Publication Type:

Conference Paper

Source:

9th EGU General Assembly, Vienne, Austria (0)

Call Number:

halsde-00878140

URL:

https://hal.archives-ouvertes.fr/halsde-00878140

Abstract:

One of the most obvious impacts of climate change in high mountain areas is the glacial retreat. Since the French glacier inventory carried out by R. Vivian in the late 1960s within the context of the WGI, there was no updated data from the overall French alpine glaciers. We present here the first results of a new diachronic inventory of the French alpine glaciers based on different sources. Glacier outlines were manually delineated using 1/25,000 topographic maps of the french National Geographical Institute (IGN) from the end of the 1960s, and IGN 50-cm-pixel orthophotographs from 2006 to 2009. For Landsat 5 TM images (30 m resolution) dating from 1985-1986, and Landsat 5 TM and Landsat 7 ETM+ images (30 and 15 m resolutions) dating from 2003, an automatic delineation with the common NDSI method was used to determine glacier limits. Each glacier has been individually checked, with a special care for debris covered and shadowed areas to adjust the delineation, using a 542 spectral bands combination. For compounded glaciers, the same limits were manually adjusted for each period. Data were integrated into a GIS and a database including all the common items (surface area, minimal and maximal elevations, aspect, debris covered area, slope...) was generated. Topographic parameters were extracted from the IGN DEM (resolution of 25 m) for the topographic maps and Landsat images from the mid-80s, and the ASTER GDEM (resolution of 30 m) for the Landsat images of the early 2000s and the orthophotographs. . Current extension of the 593 French alpine glaciers is about 275 km2. It is ~20 % less than in 1985-1986 (end of the last glacial advance period), when glacier extension was 340 km2, and ~26 % less than at the end of the 1960s, when glacier coverage was about 375 km2. Different trends are observed across the French Alps, with a stronger glacial retreat in the southern massifs: for instance, glacier shrinkage in the Ecrins massif is more than three times stronger than in the French area of the Mont Blanc massif. The size distribution of the glaciers has changed within the last 40 years: the proportion of glaciers < 0.1 km2 increased from 31% to 51%, while glaciers 0.1-0,5 km2 and >1 km2 decreased from 41% to 31%, and 28 % to 18 %, respectively. The average minimal elevation of glacier fronts has risen from about 2670 m a.s.l. at the end of the 1960s to 2760 m (+ 90 m). Results from the analysis of the relationship between glaciers retreat and their aspect and elevation will be also presented. Finally, the reconstruction of glacier extensions at the end of the Little Ice Age, based on ancient maps and geomorphological study of the proglacial margins will be presented. As an example, glacier extension in the Vanoise massif has decreased by more than 50% since the end of the LIA.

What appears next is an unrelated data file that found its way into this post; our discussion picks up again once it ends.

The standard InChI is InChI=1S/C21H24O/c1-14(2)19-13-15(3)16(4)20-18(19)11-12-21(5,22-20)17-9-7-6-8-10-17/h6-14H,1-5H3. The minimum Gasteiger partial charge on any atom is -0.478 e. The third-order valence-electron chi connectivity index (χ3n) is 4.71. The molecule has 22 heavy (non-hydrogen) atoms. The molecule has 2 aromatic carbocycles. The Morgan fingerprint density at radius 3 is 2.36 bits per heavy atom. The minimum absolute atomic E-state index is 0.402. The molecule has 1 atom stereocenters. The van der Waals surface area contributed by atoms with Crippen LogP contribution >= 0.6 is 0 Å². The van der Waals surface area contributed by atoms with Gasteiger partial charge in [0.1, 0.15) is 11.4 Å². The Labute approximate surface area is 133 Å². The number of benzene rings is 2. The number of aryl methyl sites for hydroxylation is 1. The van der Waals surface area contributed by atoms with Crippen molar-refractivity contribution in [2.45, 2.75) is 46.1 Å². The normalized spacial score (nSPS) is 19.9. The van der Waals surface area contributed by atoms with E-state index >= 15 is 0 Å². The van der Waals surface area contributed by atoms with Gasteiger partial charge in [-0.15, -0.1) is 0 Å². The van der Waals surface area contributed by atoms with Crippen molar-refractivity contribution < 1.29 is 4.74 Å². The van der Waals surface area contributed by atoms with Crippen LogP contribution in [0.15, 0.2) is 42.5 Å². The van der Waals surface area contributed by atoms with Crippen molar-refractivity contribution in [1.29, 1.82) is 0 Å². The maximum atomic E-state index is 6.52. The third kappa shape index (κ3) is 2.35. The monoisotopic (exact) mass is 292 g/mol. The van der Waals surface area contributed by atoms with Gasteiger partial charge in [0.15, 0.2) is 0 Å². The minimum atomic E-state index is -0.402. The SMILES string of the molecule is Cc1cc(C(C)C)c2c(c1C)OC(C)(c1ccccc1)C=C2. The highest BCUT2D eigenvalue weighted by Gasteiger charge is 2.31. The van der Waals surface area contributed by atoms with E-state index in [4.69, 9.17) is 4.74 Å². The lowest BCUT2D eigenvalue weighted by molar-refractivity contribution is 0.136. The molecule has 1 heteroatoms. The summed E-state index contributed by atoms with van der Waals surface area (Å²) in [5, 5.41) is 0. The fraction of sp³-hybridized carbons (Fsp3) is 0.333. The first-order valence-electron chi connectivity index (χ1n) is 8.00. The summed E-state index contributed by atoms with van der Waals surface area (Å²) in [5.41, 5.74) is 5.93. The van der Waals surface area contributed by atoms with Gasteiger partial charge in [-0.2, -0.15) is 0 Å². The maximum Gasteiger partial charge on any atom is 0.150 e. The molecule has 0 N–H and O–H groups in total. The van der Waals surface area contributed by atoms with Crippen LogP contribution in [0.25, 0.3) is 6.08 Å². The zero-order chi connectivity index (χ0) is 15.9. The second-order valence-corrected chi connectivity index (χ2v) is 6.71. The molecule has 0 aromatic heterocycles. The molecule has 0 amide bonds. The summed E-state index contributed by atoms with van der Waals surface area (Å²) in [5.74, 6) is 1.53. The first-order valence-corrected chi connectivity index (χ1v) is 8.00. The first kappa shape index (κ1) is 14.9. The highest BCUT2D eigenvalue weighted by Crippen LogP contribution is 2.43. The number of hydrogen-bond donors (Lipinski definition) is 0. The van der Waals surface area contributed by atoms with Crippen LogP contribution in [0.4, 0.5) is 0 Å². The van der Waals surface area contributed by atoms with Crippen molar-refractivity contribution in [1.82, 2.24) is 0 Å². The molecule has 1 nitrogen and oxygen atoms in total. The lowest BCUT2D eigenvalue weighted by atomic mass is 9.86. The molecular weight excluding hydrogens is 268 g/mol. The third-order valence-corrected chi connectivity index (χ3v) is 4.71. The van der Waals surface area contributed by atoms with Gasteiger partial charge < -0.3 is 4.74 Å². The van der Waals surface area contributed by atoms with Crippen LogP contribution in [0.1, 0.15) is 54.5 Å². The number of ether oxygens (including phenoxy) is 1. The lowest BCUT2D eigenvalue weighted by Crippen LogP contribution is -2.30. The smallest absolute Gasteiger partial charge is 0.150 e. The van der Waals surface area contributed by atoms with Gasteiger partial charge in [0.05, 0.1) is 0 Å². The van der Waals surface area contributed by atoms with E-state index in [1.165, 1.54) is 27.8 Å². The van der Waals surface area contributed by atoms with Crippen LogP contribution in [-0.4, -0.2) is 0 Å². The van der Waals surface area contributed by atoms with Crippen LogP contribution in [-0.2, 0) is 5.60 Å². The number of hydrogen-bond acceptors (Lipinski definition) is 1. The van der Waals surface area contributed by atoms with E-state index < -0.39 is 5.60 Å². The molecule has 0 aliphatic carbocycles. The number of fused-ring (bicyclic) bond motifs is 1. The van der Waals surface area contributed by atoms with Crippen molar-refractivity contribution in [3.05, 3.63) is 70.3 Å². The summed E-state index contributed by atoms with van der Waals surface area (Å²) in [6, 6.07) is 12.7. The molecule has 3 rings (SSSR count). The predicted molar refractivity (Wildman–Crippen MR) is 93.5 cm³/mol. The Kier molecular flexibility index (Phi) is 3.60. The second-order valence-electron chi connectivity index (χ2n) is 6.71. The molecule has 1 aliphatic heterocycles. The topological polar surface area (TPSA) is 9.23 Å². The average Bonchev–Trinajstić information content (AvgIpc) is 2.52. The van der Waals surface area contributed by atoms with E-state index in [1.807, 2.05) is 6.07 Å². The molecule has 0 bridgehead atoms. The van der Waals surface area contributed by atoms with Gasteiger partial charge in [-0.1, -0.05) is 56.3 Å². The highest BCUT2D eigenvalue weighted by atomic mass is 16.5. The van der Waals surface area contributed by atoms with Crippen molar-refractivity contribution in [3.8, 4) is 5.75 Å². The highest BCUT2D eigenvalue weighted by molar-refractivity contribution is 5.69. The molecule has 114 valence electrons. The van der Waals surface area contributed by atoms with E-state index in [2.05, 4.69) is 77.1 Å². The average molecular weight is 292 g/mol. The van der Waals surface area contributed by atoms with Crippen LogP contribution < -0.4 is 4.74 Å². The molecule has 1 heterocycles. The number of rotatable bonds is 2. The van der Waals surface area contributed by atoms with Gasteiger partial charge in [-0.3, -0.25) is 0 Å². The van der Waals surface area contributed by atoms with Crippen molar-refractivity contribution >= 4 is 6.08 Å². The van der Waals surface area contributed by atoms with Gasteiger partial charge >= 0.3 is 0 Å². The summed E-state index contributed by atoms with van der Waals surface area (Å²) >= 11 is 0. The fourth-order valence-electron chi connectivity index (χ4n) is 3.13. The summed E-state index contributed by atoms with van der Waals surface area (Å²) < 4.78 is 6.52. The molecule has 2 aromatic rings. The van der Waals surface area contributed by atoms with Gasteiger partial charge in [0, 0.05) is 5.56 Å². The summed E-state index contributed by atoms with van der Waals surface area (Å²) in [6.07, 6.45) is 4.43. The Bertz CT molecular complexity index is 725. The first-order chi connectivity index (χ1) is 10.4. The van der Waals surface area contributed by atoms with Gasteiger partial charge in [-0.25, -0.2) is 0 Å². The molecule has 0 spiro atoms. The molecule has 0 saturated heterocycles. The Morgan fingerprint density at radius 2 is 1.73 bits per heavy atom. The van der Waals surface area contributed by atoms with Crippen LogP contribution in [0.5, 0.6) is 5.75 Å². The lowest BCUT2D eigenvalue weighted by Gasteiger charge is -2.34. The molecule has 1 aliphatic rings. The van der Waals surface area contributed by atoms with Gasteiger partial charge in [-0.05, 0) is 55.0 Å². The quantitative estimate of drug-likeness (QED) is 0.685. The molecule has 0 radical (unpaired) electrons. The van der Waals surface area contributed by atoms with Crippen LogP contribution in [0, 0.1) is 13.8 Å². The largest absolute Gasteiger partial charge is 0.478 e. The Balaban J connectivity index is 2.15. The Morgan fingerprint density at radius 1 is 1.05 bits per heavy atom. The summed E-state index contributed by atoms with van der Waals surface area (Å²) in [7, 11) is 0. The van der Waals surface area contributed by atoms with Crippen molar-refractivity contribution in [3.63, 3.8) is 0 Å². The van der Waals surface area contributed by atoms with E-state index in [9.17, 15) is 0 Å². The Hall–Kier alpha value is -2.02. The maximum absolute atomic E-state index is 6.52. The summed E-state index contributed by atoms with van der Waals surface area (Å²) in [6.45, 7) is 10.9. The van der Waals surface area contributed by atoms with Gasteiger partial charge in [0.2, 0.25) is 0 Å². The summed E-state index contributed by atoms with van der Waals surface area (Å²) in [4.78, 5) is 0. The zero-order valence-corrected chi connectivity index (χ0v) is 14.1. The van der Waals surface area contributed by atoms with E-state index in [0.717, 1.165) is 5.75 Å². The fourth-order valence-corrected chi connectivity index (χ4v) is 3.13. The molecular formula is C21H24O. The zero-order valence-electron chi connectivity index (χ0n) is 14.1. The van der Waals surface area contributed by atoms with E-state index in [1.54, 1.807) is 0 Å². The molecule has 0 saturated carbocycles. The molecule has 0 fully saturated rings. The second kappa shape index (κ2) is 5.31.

Notes:

Edytem Equipe Dynamique des Milieux de Montagne 2011-2015